If you follow me on Twitter, you may have seen me lately talk about the importance of having conversations with people on Twitter. This is really a no-brainer and people always agree, but I don’t think it happens much. There are a lot of tweets and retweets, but fewer replies and real conversations.
Scott Stratten (a.k.a @UnMarketing), has said numerous times that replies on Twitter are so important. In a recent interview by Andy Beal, Scott said that his reply rate is 78%. That means that 78% of his tweets are replies. That’s crazy! Or is it?
Over the past few weeks, I’ve challenged myself to talk more with people, not to people.
It takes more effort than hitting retweet or tweeting out a link you like, but it’s worth it.
There are two (probably more) tangible benefits from replying more on Twitter:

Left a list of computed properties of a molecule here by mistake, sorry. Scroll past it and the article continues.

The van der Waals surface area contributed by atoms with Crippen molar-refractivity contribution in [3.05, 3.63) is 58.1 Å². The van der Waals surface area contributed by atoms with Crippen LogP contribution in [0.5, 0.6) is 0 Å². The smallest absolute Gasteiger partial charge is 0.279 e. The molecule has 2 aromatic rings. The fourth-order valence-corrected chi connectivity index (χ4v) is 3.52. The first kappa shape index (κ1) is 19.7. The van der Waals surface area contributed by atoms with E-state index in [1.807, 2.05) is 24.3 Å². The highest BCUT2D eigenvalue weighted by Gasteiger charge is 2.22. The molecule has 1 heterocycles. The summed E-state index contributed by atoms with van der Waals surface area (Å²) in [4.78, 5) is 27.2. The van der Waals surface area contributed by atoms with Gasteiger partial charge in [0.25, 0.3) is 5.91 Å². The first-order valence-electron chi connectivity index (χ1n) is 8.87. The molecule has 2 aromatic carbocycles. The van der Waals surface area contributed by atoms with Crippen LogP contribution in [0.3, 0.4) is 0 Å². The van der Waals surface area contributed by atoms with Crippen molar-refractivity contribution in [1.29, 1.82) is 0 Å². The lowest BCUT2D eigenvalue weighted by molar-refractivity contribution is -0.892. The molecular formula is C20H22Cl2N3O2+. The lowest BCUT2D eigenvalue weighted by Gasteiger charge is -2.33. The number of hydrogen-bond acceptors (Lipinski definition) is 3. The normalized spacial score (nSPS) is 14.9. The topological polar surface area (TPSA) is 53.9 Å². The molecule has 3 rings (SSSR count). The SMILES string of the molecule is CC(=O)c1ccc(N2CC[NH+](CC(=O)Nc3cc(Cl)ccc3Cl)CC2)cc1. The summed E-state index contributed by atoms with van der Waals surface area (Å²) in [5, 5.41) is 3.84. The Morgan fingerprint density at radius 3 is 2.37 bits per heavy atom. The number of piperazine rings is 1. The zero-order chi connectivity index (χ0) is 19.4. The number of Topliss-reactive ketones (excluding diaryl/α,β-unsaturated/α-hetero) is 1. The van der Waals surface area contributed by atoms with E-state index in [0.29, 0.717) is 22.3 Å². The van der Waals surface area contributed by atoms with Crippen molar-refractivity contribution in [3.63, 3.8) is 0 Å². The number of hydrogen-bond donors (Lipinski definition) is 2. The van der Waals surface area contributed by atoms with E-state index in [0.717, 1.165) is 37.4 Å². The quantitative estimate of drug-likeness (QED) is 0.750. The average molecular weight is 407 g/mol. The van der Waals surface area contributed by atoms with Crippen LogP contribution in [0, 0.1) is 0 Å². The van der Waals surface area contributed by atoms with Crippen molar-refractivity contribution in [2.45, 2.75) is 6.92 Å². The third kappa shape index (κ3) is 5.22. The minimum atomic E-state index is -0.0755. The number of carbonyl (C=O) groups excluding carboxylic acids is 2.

This should always be the motivation as opposed to something more on the surface like increasing likes or promoting your business. These will come naturally.
The mere fact that you are replying to people changes the light that people see you in. They see you as someone who is less about pushing their own wares and more as someone they can learn from. As the increase in followers begins, it begins to snowball (as shown below).
The chart above was created using TwitterCounter.com and shows the follower trends (dark line) with the tweet trends (light line). As you can see, my follower count seem quite stagnant for the last 2 months or so. It isn’t until my tweets increased (which by the way includes an increase in replies), that my follower count has begun to grow dramatically.
In addition to replying more to people, I also shared thoughts from a webinar on February 21 that Scott Stratten delivered. Sharing thoughts of an event (virtual or in-person) using the event’s hash tag, also greatly increases your exposure and opportunity to connect with new and interesting people on Twitter.
Increasing your follower count should not be a goal. It is a positive by-product of being intrinsically good on Twitter and using it what it was meant for – connecting people.